Jack Welch as a Virtual Business Messiah

Jack Welch tweet about unemployment numbers

I worked for GE during the “halcyon” days of Jack Welch.  There were many things to recommend GE in those days, but Jack Welch was not one of them. Today, many people remember Jack Welch as a virtual business messiah. The guy turned massive profits and was and is the darling of Wall Street, but it seems a lot of people have forgotten a lot of things about Jack…one of them being he could also be the most flamboyantly dumb man ever. He returns to that glory with his birther-like charges of Obama fiddling jobs numbers a month from the election.

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Truth is the First Casualty of Politics

Truth is the First Casualty of Politics

Truth is the first casualty of politics. Politicians warp it, distort it, and spin it like Whirling Dervishes. When all else fails, they simply lie their way around it, all the while claiming a fantasy moral high ground where it is perpetually Orwell’s 1984truth is fiction and fiction is truth.

A sentient person should expect a certain amount of this. After all, it is a candidate’s job to present themselves in the best possible light. But, there is a huge difference between good lighting and whispering lies from the shadows.

Sometimes facts are both truthful and verifiable. You can argue 1+1=9422, but that doesn’t make it true or a fact. When the fact is so immutable as to render it above challenge, some simply lie. “But it does equal 9422! Most leading mathematicians say so.” No they didn’t.

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Lie to Us…Please

Liar Liar

PLEASE, LIE TO US - In an odd sort of way I actually feel better when someone tells a lie, as long as it's a good one.

Back in the day, con men were wizards of the lie. If they weren’t they’d find themselves in a jail cell with a guy who robbed a 7-11 for a pack of filter-tipped Camels and a bathtub-sized Slurpee. Good con-men know the secret to a lie is a shade of truthiness. Con men these days aren’t so sharp – perhaps because they can no longer tell lies from truth or even believe their own grifty stories, which is the kiss of death to a professional liar.

Take politicians. They used to switch positions by citing subtle nuances in language or deftly changing the topic in such a way as to show the discrepancy was really the sign of a world-class leader who earnestly believes both sides are equally correct.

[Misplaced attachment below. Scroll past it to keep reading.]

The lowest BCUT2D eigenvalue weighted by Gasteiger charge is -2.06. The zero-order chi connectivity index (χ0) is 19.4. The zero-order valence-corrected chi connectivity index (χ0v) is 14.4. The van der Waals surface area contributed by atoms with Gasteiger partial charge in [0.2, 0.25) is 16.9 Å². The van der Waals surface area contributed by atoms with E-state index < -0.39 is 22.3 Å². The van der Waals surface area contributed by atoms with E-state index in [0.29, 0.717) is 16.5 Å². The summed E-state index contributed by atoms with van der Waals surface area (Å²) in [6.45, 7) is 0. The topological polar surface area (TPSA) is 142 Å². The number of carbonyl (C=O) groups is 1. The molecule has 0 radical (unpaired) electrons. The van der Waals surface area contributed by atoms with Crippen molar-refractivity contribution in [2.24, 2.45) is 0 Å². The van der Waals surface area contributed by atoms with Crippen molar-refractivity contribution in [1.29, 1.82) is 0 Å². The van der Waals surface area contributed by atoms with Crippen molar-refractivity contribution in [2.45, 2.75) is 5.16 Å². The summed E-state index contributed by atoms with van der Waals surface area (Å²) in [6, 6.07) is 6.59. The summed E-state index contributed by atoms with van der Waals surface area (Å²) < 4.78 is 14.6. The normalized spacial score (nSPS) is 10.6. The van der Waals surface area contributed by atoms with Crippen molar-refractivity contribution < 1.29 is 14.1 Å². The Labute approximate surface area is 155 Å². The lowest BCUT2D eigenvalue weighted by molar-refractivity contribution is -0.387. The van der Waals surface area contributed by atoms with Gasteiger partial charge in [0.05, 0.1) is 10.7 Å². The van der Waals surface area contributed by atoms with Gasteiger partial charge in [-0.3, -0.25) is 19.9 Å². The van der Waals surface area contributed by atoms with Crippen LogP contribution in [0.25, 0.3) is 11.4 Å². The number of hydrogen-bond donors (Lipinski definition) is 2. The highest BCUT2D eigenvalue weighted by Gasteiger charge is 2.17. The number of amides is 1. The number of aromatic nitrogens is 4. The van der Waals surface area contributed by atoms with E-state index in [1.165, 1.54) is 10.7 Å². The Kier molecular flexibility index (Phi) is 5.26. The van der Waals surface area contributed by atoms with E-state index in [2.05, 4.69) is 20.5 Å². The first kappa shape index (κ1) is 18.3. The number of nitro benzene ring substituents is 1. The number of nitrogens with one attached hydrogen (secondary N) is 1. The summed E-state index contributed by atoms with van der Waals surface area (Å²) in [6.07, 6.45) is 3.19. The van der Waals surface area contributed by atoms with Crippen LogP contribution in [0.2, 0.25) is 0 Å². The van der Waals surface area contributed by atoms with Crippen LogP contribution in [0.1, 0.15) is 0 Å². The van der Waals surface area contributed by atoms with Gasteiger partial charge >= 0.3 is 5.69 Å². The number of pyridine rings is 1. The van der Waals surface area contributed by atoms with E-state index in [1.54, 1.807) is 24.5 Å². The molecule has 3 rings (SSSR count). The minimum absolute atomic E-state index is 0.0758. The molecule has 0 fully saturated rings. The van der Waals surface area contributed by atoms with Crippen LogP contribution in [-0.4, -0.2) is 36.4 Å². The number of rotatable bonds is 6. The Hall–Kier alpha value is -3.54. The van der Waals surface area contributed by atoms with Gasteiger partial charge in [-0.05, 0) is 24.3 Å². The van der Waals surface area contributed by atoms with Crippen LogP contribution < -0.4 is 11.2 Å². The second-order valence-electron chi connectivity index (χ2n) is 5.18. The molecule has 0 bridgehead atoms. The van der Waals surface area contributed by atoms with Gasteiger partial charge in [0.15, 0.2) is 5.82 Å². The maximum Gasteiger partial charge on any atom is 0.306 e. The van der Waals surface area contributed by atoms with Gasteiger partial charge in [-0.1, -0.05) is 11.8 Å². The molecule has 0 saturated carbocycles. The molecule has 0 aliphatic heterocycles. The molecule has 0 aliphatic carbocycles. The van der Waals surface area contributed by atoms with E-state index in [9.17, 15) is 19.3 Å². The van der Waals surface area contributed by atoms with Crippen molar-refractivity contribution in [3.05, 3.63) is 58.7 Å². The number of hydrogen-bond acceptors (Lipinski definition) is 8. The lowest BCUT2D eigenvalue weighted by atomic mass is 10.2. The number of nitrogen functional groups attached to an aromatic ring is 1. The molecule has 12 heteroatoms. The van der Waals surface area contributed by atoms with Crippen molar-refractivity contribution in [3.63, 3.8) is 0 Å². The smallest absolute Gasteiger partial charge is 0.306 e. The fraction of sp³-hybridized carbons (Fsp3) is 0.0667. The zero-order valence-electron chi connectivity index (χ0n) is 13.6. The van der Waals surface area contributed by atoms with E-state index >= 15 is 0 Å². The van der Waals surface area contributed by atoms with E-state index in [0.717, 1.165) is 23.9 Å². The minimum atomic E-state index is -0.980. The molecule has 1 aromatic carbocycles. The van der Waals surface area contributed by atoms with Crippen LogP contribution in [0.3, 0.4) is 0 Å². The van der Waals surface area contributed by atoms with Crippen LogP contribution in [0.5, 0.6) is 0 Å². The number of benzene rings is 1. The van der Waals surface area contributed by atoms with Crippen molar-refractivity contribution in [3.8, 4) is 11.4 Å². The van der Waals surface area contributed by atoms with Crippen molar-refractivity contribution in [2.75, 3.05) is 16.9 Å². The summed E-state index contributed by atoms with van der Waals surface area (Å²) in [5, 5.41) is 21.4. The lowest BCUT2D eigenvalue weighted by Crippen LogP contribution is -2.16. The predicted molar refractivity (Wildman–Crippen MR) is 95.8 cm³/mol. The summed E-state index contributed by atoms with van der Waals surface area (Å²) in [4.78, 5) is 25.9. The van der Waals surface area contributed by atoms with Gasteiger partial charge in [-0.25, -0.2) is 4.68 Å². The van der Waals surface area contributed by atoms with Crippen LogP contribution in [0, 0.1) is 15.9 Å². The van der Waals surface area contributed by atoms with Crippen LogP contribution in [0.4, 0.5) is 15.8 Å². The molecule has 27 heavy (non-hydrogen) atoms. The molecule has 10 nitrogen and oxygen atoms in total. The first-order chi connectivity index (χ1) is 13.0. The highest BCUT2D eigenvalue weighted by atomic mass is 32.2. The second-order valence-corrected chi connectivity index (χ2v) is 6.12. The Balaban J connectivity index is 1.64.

Then, Busheney – the antithesis of good liars – came along.

‘I Was For It While I Was Against It’
“I’m totally against Position A,” they’d say at one speech. A week later they’re saying, “I’m totally for Position A.” When asked about the discrepancy – usually including videotape showing there was no ambiguity in either statement – they simply answered, “Yeah, what’s your point?”

This isn’t just a public sector problem either. Most big corporations have finally realized the world really does belong entirely to them. Look at BP.

From Day 1, BP has misappropriated the phrase, “We’ll be here until we’ve made things right.” First, BP showed their commitment to the slogan by having their CEO, then an Executive VP, and now an “operations coordinator” tell us how swell they are and how we’re lucky this whole oil leak didn’t involve another oil company.

I mean who knows what might have happened if it was an Exxon well. I know I’m counting my blessings.

Every day they issue a statement or agree to a rule or some other vitally important matter only to reverse course the next day when someone catches them looping the camera feed or preventing reporters from being on “their” beach.

If there were no lame attempts, there’d be no attempts at hiding the lie at all. Oh yeah, they do that too.

Surprisingly, I used to feel more comfortable when they made the effort to cover their tracks. I am a man who admires craftsmanship and telling a good lie is about as crafty as it gets. When they deftly lied, it made me feel I was important in my own small way. If I, the little cog in the big machine, was vital enough to be lied to, I must be important somehow.

If you Must Lie, Lie Big

It’s something like buying a used car and waiting for the Big Shoe Lie to drop. If it doesn’t, you’re more leery than if they had lied. You almost feel cheated. “I’m gonna get this car home and the tranny’s going to fall out into my driveway, isn’t it?”

I implore all you professional liars out there to take pride in your work. Politicians, tell us a whopper. CEO’s, tell us you’d give the big bonuses back if only the company would accept them. PR flaks, call oil spills, “marginally demonetized drilling operations with opportunities for enhanced change and profitability.”

Lie to me. Go ahead. I can’t take the unvarnished truth anymore.

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